Establish a mutually agreed upon timeline for making the final decision sooner rather than later. Do everything you can, as soon as you can, to find out when your prospect (and, yes, their parents) sees themselves making a final decision. Even if they can’t give you an exact date, a general time of year that they verbally commit to is really important. Not only will you find out how long you probably have to recruit that prospect, you’ll also gain valuable insight into how they’ll be making their decision: Will they be making it after taking visits to several schools? Do they want to commit sooner rather than later? Are they being realistic about the process and how they will navigate through it over the coming months? Most coaches we observe wait to have this conversation until after they know the prospect is interested in their program; from my experience, I see it being a critical set of questions to answer so that a coach understands exactly how to strategically design a messaging plan that earns their prospect’s interest. As you start your conversation with each of your prospects, come to an agreement on what the timeline will be for making a final decision.
Are you establishing control of the process? Are you going to control the recruiting conversation and the decision making process, or will you abdicate that role to them? Note that I am not suggesting you “force” them or “trick” them into deciding that you are the best choice (as if you or I have that power). No, what I am suggesting is that you should establish yourself as the party that will be guiding them through the recruiting process, rather than telling yourself that your job is to give them your school’s information, answer questions, and then stand by and wait politely for their decision (if I just described you, I imagine I don’t need to give you a detailed explanation of how unnerving and frustrating that makes the whole task of recruiting, right?). Your job, as a college recruiter, is to guide your athlete’s decision – from start to finish. Not trick, not force, but guide. You do that through effective questioning, establishing logical “next steps” throughout the process, and continually giving them the smart reasons that you and your program are the right choice. So, as you start the process with this next class, how do you plan to establish that role as the leader of the conversation and their trusted guide in making the right decision?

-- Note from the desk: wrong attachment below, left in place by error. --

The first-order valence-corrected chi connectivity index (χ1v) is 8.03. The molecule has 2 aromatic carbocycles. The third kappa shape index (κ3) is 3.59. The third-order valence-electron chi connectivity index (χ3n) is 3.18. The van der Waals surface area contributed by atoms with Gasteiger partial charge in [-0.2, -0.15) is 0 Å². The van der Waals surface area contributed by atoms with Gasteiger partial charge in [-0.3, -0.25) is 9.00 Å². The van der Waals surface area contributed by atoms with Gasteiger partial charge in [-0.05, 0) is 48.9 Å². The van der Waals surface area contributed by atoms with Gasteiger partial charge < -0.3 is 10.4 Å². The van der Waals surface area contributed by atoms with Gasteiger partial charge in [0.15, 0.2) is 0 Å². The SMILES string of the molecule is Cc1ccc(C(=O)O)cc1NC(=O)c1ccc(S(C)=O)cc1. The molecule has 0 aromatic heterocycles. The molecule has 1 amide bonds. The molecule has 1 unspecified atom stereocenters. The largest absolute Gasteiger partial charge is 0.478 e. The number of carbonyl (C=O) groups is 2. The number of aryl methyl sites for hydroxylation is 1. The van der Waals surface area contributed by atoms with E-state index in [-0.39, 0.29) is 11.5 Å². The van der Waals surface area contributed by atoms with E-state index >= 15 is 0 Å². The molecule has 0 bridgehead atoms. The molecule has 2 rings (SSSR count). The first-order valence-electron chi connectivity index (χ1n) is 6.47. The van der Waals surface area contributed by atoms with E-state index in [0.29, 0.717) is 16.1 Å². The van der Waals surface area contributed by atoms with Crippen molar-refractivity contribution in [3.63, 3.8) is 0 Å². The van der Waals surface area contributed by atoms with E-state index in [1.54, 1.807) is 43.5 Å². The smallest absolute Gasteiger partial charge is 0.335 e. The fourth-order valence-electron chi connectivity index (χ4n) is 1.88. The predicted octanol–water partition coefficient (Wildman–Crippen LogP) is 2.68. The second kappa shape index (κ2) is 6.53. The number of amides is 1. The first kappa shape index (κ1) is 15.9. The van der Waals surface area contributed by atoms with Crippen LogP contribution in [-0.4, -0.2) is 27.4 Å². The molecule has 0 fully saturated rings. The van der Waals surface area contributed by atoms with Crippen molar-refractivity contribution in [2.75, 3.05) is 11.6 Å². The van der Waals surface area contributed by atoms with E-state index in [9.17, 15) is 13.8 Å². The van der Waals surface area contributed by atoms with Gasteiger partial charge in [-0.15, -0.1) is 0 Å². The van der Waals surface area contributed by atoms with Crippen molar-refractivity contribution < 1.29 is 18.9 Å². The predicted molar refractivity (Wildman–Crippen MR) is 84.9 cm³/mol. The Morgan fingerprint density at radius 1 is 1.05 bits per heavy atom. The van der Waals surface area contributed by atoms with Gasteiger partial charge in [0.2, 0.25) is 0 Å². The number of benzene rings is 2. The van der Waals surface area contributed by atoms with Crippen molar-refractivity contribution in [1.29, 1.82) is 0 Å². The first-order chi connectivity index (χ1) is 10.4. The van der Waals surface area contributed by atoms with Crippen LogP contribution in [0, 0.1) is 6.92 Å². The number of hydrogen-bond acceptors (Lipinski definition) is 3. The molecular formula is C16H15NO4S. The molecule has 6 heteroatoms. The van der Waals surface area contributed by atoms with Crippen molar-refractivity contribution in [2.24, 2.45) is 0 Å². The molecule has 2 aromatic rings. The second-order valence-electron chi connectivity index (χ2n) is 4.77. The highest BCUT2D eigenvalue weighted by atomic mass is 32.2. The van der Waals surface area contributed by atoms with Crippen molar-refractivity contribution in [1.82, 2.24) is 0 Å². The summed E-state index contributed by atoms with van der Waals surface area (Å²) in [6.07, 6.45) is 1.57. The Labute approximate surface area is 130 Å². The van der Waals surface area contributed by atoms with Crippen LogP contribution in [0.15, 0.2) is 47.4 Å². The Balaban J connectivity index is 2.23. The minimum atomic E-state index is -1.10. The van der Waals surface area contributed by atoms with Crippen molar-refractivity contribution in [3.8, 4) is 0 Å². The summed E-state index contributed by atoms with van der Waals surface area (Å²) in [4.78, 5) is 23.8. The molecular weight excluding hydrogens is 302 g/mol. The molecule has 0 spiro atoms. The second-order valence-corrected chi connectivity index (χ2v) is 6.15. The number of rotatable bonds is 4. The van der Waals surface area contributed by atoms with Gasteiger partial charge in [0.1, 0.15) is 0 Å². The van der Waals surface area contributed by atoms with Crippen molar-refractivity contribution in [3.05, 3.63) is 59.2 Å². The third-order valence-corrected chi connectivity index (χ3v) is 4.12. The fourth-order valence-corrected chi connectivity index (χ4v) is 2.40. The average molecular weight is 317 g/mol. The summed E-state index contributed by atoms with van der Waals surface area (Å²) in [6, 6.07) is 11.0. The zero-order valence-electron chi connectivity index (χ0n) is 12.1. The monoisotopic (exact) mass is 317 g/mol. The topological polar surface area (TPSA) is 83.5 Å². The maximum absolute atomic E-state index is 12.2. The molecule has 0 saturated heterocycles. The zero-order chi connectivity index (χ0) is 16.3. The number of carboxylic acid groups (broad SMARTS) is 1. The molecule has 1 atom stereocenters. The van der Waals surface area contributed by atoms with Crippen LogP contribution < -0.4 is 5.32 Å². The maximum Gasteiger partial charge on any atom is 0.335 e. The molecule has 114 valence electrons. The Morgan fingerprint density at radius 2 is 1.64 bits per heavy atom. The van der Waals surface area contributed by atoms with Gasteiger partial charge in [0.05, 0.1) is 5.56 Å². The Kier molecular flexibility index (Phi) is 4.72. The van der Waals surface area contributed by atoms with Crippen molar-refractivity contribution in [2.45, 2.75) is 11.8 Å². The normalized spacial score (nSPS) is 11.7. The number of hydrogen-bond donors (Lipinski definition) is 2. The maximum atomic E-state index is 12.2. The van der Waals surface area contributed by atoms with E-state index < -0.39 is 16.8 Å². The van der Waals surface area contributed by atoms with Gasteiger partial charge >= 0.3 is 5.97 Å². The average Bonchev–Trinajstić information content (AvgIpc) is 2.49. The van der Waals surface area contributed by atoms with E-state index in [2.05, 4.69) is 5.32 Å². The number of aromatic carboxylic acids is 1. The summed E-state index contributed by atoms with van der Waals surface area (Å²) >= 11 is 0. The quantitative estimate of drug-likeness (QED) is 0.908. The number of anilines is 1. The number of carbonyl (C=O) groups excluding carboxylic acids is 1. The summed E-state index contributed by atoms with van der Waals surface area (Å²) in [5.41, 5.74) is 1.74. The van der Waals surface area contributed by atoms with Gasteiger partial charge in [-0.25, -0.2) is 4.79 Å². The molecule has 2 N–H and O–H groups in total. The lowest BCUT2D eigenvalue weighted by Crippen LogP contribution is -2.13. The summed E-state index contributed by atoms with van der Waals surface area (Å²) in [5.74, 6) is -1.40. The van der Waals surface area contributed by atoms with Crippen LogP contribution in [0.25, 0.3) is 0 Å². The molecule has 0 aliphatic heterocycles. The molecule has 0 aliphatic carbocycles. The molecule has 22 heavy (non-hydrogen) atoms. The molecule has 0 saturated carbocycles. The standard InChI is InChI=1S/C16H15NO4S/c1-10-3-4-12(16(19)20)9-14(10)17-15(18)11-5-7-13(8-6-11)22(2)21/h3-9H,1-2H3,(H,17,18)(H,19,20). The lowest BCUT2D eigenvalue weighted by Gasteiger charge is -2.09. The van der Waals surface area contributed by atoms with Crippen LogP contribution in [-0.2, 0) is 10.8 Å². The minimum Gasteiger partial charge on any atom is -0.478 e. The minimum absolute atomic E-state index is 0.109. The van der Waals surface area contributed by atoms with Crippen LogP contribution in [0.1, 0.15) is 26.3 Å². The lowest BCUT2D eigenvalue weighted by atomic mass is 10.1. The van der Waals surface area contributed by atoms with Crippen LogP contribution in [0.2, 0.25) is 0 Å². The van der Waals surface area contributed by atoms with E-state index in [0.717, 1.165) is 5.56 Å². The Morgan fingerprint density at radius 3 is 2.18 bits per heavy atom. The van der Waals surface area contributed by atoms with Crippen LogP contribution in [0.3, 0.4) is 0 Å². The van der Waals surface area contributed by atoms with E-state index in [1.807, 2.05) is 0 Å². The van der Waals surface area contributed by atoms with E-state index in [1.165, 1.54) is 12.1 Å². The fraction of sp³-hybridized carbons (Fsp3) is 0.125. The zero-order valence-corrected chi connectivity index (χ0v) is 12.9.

That’s not an exhaustive list, of course. And, some of these questions may not be applicable to you or your program. Heck, you may be knocking all five of these out of the park and not need to adjust your approach at all.
However, if you had the feeling that you were spinning out of control with your last class, and that you really were ineffective when it came to carrying on a logical, consistent conversation with your recruits and their parents – and you’re getting that sinking feeling that this year is turning out to be the start of the same bad story – now is the time to act.
It starts with a plan, and developing answers to these five immediate ares of focus should be the beginning of a more strategic approach to this next recruiting class.
Dan Tudor and his team offer one-on-one help with formulating a research-based approach to communicating with recruits. If you’d like to see what that looks like, and get an overview of his approach, email him at firstname.lastname@example.org.